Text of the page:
The material you choose for your basin vanity will largely determine its durability, as well as influencing the style of your bathroom. It is inevitable: dampness will always be a problem in bathrooms, a problem some materials can withstand better than others. It would be wise to choose waterproof materials, such as exotic wood species (teak or wenge wood, for example) or wood veneers. Simple particle board and MDF should be avoided.
The most popular wood species:
Vulnerable to humidity
A thin sheet of wood glued to a plywood base.
Less expensive than solid wood
Less scratch-resistant than solid wood
Melamine resin is used to laminate decorative paper onto a sheet of particle board.
Large selection of colours and patterns available
Many sheets of paper layered and soaked in melamine resin then subjected to high heat and pressure for hardening.
Much more resistant than melamine
More expensive than melamine
Lacquer is a high resin and hot solvent-based finish applied over an MDF (pine fibre) panel.
Sculpted designs are possible
Panels are pinewood fibres covered with a sheet of PVC, or thermoplastic.
More resistant than laminates and melamine
More expensive than laminates
Although the visual style you’re looking for is very important, you shouldn’t neglect the storage aspect. The basin vanity can include drawers, doors, or a combination of both. Certain vanities have only one shelf.
For people with limited mobility, drawers are preferable for free and easy access to contents. Drawers are useful for storing beauty products and accessories, but inadequate for holding household cleaning products; for this, doors become necessary. A combination of drawers and doors maximizes your storage possibilities. After you determine your needs, it’s simply a question of style.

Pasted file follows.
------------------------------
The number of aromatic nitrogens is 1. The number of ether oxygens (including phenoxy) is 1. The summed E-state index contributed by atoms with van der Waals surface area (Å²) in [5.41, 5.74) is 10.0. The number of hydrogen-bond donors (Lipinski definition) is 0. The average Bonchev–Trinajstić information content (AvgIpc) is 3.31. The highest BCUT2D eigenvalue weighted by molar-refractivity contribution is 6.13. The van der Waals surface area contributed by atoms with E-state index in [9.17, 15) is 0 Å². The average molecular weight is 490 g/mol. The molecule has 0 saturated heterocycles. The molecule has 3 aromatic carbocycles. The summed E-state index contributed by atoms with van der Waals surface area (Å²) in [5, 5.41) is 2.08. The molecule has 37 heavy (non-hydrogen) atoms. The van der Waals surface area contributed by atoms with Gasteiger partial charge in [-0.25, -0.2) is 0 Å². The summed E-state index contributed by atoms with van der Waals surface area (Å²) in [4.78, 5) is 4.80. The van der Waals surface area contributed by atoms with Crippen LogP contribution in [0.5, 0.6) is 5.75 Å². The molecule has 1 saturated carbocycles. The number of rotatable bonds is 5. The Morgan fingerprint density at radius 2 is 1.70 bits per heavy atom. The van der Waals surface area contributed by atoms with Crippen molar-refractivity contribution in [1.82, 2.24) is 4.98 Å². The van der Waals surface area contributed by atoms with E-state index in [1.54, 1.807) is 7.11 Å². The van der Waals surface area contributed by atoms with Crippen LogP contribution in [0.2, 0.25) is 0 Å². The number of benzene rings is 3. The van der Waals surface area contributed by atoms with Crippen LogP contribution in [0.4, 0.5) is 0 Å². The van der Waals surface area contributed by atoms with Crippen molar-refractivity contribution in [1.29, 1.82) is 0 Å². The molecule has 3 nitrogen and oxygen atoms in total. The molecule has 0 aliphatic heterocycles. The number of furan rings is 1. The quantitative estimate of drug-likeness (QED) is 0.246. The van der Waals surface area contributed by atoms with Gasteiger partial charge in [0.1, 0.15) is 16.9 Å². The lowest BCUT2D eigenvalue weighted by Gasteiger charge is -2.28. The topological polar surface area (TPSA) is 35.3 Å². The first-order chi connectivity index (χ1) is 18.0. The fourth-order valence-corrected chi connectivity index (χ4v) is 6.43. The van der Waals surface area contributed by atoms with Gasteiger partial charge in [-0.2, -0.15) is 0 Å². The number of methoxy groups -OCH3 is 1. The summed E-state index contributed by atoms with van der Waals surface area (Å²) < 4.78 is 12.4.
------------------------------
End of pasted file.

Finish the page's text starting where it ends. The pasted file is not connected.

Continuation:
As with a console cabinet, vanities with a single shelf, without drawers or door, are useful for setting decorative objects but offer very little storage space. They may be better suited to a powder room.
4. Handles, knobs and pulls
Handles, knobs and pulls provide the finishing touches to the bathroom style you have chosen. Although viewed as purely decorative, they have a very important function: to enable you to open your vanity drawers and doors.
- Handles are attached with two screws. Available in many styles, they harmonize with all kinds of decors. Ergonomically-designed handles are easy to use and correspond with the design principles for people with limited mobility or people suffering from arthritis.
- Knobs are attached with a single screw. They have decorative appeal, harmonize well with the smallest vanities, and suit all users.
- Pulls are loosely jointed handles, at home in more luxurious decors. Signs of wear will appear over time where the pull rests against the door or drawer front, those made of wood in particular.